THE WALT DISNEY FILM ARCHIVES: The Animated Movies 1921-1968 Edited by Daniel Kothensculte (Taschen Books)
Question: When is a book not a book? Answer: When it’s a treasure trove, a museum, an archive unto itself…
Wow! Okay – this book is crazy. Crazy huge, Crazy heavy, crazy expensive – and crazy packed with information and rarely seen photos and artwork. At first it begs the questions – “Do we need another Disney art book?” “Do we need another Disney filmography?” Do we need another look behind the scenes of Snow White, Pinocchio et al? It’s difficult to say “no” when confronted with a project so tremendous, so immense, so well produced.
If you haven’t seen this book in person, it’s 620 huge pages and weighs a ton (actually 15 pounds). So what’s in it? It’s a history of Disney’s animated films, from the start of his career through Winnie the Pooh and The Jungle Book with some of the best Disney historians writing the chapters: J.B. Kaufman (Saudos Amigos, Bambi), Russell Merritt (Laugh-o-Grams and the silent era) Didier Ghez (The Reluctant Dragon), Leonard Maltin (Song of the South, So Dear To My Heart), David R. Smith (The Disneyland Tomorrowland episodes), Brian Sibley (Alice In Wonderland, Sword In The Stone, Mary Poppins), Robin Allen (Snow White, Melody Time), Charles Solomon (Sleeping Beauty, The Jungle Book, The Wartime Years, etc.), Mindy Johnson (Cinderella, Peter Pan) and others on board. Editor Daniel Kothensculte, a film historian and educator in Germany, tackles several chapters himself (including Fantasia, Dumbo, and Pinocchio).
To be clear, stand-alone books like J.B. Kaufman’s Pinocchio provide deeper dives into each specific subject, but this tome is a satisfying overview – and the large format provides an in-your-face immersive exploration of each era in Disney’s animation career.
This really isn’t a book – its an experience. In standard Taschen fashion, it tries to be the Disney art book to out-do all other Disney art books. And there is no denying it succeeds. To be honest a full 50-60% of the animation art and visuals – cels, backgrounds, pencil art, inspiration art, stills, posters, frame grabs etc. – we’ve seen before (“we” being all of us who have bought every other Disney coffee table art book for the last 40 years), but presented in this large fashion the familiar images have never looked so good. The remaining 40% of the visual matter is astounding new-to-my-eyes archive stuff that blows you away on almost every page. A gallery of wartime shorts one-sheets, behind the scenes photos from Mary Poppins, story conference notes from Melody Time (Johnny Appleseed); the backstory on the production of The Sword In The Stone, I can go on and on…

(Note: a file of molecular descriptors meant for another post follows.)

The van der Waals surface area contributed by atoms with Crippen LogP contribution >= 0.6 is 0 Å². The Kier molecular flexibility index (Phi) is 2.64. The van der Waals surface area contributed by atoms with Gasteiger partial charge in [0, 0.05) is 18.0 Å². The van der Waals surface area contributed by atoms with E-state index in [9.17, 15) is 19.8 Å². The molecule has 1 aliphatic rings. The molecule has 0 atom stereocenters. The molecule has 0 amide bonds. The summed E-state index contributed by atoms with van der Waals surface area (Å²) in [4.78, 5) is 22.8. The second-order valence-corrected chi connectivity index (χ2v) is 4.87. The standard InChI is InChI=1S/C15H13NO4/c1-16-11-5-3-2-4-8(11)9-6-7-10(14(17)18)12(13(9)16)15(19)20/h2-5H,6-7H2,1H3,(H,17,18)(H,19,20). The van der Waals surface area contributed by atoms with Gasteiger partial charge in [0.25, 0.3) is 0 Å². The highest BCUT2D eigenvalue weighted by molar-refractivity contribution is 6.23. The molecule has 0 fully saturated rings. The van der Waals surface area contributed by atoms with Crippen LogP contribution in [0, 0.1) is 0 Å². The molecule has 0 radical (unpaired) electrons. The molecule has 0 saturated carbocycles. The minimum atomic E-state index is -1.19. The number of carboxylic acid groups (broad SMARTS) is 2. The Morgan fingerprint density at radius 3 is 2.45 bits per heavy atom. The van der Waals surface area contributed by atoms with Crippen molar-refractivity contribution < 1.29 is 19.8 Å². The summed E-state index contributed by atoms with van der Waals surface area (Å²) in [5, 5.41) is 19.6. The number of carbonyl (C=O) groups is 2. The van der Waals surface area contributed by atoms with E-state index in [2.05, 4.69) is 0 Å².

Is it worth the retail list price of
$200? Yeah – it is. UPDATE: It’s currently now $89.23 on Amazon. Yeah, it really is. Buy it!
Our own Jim Korkis has finally committed to print all his research (decades worth) on Disney’s ill-fated film based on Roald Dahl’s The Gremlins. His latest book, Gremlin Trouble! The Cursed Roald Dahl Film Disney Never Made, tells the tale in detail, from all aspects of its inception, production, its failure to launch – and its ultimate legacy.
Unlike most un-produced Disney films, The Gremlins characters were designed and merchandised, appeared in books and comics, endorsed products and used in military insignia – but never animated. This has had many Disney fans and historians, even the general public, scratching their heads for years. Korkis traces how the project came to be, who the characters are, the issues with the underlying copyright, the Warner Bros. cartoons, later attempted revivals, Joe Dante’s unrelated feature films, and much much more.
Every question I had about the Gremlins is essentially answered in this book – and I do recommend it as a handy reference, to sit next to my other Disney histories (including the Taschen volume reviewed above) that have given this project the short shrift. My only complaint is the lack of illustrations (this book was not authorized by The Walt Disney Company). Jim does include a personal drawing that Bill Justice gave him – and an inscription by Walt Disney in Justice’s personal copy of the 1944 Random House storybook.
THE DEPATIE-FRELENG COLLECTION DVD and blu-ray discs from Kino Lorber Video
From the sublime to the ridiculous.